"It is not vital that all of those things be in place," he said Sept. 8, as Miami's shelters were filling to capacity. "The vital thing is they are in a hardened storm shelter."
At Cross City in Dixie County, 90 miles southeast of Tallahassee, June Richardson, an elementary school cafeteria worker, took refuge in a middle-school shelter in one of the poorest communities in the state after power had been out in her home for more than four days. But the shelter had no food.
"They gave you a bottle of water and a bag of potato chips," Richardson said.
Collier County opened 28 shelters before the storm made landfall in Florida, but at Gulf Coast High School in Naples on Sept. 10 there were no cots or beds for evacuees, "just seats," BuzzFeed reported.
After the hurricanes of 2004 and 2005, the Florida Legislature "found that improved logistical staging and warehouse capacity for supplies and equipment would help ensure adequate supplies and equipment would be available and accessible for responding to disasters," the December 2016 audit report said.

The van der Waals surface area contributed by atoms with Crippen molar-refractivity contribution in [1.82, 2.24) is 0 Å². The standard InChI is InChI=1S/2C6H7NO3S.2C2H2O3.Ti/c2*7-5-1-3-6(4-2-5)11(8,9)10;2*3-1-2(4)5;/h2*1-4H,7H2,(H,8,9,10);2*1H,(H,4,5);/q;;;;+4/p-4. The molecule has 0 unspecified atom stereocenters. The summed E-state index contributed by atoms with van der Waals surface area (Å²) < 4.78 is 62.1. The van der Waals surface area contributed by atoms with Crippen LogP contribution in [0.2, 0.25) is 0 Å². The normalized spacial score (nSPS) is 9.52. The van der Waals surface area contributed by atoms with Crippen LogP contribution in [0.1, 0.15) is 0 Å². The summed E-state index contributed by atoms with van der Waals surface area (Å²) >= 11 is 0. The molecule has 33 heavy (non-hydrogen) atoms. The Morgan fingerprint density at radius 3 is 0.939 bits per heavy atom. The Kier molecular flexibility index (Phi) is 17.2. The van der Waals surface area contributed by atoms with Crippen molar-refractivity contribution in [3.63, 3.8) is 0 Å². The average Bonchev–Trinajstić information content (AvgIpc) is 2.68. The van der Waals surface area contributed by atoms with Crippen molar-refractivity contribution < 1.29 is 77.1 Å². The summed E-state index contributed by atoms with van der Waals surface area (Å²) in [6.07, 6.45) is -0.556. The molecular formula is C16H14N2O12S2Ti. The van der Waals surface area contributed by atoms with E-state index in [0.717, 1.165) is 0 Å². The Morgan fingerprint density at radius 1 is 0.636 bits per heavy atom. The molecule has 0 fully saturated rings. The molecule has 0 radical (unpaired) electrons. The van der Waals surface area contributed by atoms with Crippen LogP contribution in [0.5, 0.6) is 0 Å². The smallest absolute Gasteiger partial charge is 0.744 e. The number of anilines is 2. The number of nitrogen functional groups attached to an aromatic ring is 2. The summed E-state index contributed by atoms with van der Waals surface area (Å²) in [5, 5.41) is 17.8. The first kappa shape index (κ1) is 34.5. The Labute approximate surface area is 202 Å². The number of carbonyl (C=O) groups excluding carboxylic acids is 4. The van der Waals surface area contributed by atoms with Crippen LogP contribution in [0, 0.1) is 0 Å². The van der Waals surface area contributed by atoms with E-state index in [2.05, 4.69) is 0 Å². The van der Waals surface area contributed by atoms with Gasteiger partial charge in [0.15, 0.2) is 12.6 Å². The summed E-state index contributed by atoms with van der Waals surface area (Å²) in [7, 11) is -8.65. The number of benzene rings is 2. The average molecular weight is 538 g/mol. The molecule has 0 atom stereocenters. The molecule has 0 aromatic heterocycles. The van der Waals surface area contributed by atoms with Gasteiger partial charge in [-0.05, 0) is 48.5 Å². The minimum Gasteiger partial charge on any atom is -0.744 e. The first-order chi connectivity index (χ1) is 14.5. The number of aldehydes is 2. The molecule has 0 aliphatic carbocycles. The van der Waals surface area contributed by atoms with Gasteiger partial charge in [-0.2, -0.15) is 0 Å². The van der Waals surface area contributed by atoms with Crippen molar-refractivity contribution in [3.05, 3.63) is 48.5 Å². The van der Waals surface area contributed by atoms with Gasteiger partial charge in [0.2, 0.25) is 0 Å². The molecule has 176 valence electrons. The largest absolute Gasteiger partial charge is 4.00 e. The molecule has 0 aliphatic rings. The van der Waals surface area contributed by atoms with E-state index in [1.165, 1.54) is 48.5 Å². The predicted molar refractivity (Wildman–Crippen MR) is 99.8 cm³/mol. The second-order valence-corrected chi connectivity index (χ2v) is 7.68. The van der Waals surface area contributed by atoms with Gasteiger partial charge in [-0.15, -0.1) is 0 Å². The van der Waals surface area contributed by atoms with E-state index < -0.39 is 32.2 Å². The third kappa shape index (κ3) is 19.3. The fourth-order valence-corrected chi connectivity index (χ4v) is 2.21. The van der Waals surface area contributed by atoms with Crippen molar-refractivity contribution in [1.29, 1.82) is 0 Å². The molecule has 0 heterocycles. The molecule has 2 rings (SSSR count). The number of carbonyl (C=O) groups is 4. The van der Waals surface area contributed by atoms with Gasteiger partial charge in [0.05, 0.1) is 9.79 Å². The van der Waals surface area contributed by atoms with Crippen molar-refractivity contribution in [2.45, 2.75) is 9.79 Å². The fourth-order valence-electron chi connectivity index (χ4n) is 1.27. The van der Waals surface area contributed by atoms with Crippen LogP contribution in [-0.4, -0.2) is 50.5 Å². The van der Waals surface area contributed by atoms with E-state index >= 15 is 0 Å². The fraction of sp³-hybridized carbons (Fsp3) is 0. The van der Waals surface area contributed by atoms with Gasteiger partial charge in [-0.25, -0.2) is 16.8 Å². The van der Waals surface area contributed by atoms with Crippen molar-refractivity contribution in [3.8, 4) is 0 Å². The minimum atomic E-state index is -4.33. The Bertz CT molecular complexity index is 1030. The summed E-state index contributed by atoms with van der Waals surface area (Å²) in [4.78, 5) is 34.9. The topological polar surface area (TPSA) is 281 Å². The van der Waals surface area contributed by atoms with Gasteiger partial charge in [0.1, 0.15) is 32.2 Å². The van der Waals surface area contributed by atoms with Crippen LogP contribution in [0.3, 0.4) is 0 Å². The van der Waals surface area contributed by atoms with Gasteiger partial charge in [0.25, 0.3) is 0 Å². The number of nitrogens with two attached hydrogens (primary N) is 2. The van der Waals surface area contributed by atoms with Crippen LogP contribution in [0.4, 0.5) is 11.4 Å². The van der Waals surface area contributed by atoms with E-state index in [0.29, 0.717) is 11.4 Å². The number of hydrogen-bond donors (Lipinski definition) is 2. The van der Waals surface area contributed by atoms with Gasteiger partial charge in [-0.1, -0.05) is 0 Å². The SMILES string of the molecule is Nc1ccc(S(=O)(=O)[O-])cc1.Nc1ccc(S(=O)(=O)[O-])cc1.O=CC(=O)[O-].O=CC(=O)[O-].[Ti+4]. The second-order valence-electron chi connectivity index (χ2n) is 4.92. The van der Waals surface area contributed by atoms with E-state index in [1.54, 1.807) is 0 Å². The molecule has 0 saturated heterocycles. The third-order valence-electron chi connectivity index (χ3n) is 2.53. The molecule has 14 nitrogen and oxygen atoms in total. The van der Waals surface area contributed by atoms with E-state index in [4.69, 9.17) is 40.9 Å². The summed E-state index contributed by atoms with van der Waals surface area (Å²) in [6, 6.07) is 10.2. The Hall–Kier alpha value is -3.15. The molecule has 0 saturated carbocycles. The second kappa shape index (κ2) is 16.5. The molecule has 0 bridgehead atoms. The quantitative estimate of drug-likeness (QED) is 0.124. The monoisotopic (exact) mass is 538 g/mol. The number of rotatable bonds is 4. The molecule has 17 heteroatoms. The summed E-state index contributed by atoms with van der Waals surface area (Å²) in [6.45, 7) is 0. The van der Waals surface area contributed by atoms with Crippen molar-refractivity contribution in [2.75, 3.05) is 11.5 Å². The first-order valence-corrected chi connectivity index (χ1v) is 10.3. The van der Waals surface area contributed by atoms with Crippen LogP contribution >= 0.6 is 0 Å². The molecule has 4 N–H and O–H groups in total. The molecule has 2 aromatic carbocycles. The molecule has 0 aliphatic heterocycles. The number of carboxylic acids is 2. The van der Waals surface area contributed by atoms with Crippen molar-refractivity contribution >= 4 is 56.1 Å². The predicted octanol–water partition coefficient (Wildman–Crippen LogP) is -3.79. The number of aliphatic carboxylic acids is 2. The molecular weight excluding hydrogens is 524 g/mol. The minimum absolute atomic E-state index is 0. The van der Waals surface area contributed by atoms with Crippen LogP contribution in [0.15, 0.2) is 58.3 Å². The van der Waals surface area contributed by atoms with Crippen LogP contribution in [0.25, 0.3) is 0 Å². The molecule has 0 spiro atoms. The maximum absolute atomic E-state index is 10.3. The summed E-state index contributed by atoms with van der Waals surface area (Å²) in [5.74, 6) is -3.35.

So the state built the State Logistics Response Center, the SLRC, in Orlando and used it to stockpile supplies and equipment needed in a disaster. But in audit after audit in recent years, inspectors warned that haphazard management of supplies, poor record keeping and inadequate preparation threatened the state's ability to respond to a natural disaster.
Although FEMA provides assistance to Florida in response to a hurricane, "FEMA expects Florida to be self-sufficient for the first 72 hours," the report said.
Auditors discovered that the warehouse was not only short of supplies, it was also wasting money. More than half -- 58 percent -- of the warehouse space remained empty, while only 14 of the 27 office spaces were regularly used, the audit said. Auditors estimated the unused space was costing taxpayers $1.6 million a year.
Moscoso said by fast-tracking purchases, the state was able to gather enough stockpile before Irma hit Florida.
"We could not fit any more supplies,'' he said. "Many counties returned large quantities of these items to both FEMA and the State of Florida."